While the dollar has dropped abroad, domestic inflation has been historically low and flat since the mid-80's. So, the conservative powers-that-be got what they wanted and blamed all realted pit-falls on the "liberals" who had no power in the matter, all to the delight of idiotic Republican and mainstream Democratic voters dumb enough to vote against their own interest.

Yes there are types of inflation that the wealthy enjoy and that we suffer, but overall domestic inflation is something they abhor. Personally, I think we should probably be having more inflation as that would be the result of a freer market. I think our war on inflation - starting with Volker, and perfected by Greenspan - has been too successful, obscuring serious realities of the markets, and stifling the growth of the middle class.

Remember, in a healthy, growing economy, inflation is the natural result of more people making more money. Inflation acts as a check on unhealthy, unmitigated growth, especially in high risk markets.

"...the Treasury now sells bills and bonds at a rate of about $120 billion a month, or about $1.5 trillion per year. But this new Fed-created money, which finances the government deficit, is not associated with any production of new goods and services."

I think you need to understand what bonds are for. T-Bills are another matter. Bonds are not used to service debt - they are the debt. They are used to pay for government projects, which create many, many jobs, both in the short term and by creating the environment for private investment for the future.

We issue bonds because these projects are of benefit to the taxpayers of the future, as would say a new highway. Therefore we expect future taxpayers to help pay the bill.

The bond market is not doing relatively well now because of a number of factors, but the issuances themselves are not really at the heart of the problem. Just the same, the bond market remains safe and stable for the foreseeable future.

JMJ

conservativesonfire said...

I commend you for your tolerant comment policy.

Excellent article. The Fed's monetary policy and our governments fiscal policies have made American businesses much less comptitive in the world. The result is loss of jobs. The Fed's policies are designed to cause inflation and the boom bust cycles. We the people pay the price. We have to take back control of our government by electiting true conservatives and then we must get rid of the Fed.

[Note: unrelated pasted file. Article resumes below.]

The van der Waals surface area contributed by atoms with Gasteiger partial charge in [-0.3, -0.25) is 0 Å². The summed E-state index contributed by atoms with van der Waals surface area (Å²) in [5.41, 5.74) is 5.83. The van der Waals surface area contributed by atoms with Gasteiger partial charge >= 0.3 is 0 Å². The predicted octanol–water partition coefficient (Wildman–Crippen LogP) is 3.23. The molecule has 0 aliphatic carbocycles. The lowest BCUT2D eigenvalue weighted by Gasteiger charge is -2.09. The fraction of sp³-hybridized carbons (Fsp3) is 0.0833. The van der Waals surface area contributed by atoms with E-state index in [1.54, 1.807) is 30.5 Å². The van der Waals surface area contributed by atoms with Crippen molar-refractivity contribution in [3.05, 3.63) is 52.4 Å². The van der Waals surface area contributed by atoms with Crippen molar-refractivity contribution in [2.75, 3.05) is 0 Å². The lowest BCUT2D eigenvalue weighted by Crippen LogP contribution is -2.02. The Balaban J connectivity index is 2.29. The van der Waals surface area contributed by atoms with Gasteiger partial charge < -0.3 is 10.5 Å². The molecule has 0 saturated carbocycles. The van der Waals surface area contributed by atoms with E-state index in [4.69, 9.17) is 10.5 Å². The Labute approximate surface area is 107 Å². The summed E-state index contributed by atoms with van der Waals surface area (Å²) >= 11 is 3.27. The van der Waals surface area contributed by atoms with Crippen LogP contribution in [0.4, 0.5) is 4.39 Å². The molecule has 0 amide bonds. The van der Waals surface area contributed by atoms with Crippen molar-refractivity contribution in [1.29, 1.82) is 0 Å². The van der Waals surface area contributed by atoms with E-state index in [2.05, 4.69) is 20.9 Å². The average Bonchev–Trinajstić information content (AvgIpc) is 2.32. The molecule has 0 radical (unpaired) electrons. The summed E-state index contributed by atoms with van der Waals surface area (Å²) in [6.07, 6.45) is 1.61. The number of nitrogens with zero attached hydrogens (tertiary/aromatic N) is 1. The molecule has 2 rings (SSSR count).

Silverfiddle said...

Conservativesonfire: Thanks. Jersey gave us the classic Keynesian explanation that has brought us to this catastrophic point. If currency is tied to a fixed peg and government stops manipulating the market, inflation is indeed NOT inevitable.

This is the fatal progressive conceit: That a klatch of pointy-headed "experts" can better manage a market than can free people and natural market forces. The past one hundred years has exposed this conceit for the pipe dream that it is.

AOW: It's called cheap money. Interest is what a bank pays you to use your money. With the fed turning on the monetary firehose, they really don't need your money, so they pay you nothing for it.

Silverfiddle said...

Jersey: You are arguing with the investment banker who wrote the article, not me.

I think Mr. Lehrman has a little more credibility on the issue than you do.

You did do a good job of standing up for the callous disregard for the work class. Gotta congratulate you there. This erosion of the dollar's value by the printing press is a silent tax and it is nothing short of legalized theft.

But who gives a damn about the working and poor and people on pensions? It's all part of "progress," right?

Jersey McJones said...

Lehman is hardly an objective observer. I trust guys like Lehman as far as I can throw them.

I'm not standing up for Wall Street. Quite the opposite. I don't how you got the idea that's what I meant. I'm simply pointing out that things are not always what they appear to be.

The Fed most certainly doesn't "cause inflation." That's stupid. Fighting inflation has been their number one prerogative, to the negligence of everything else, since Volker.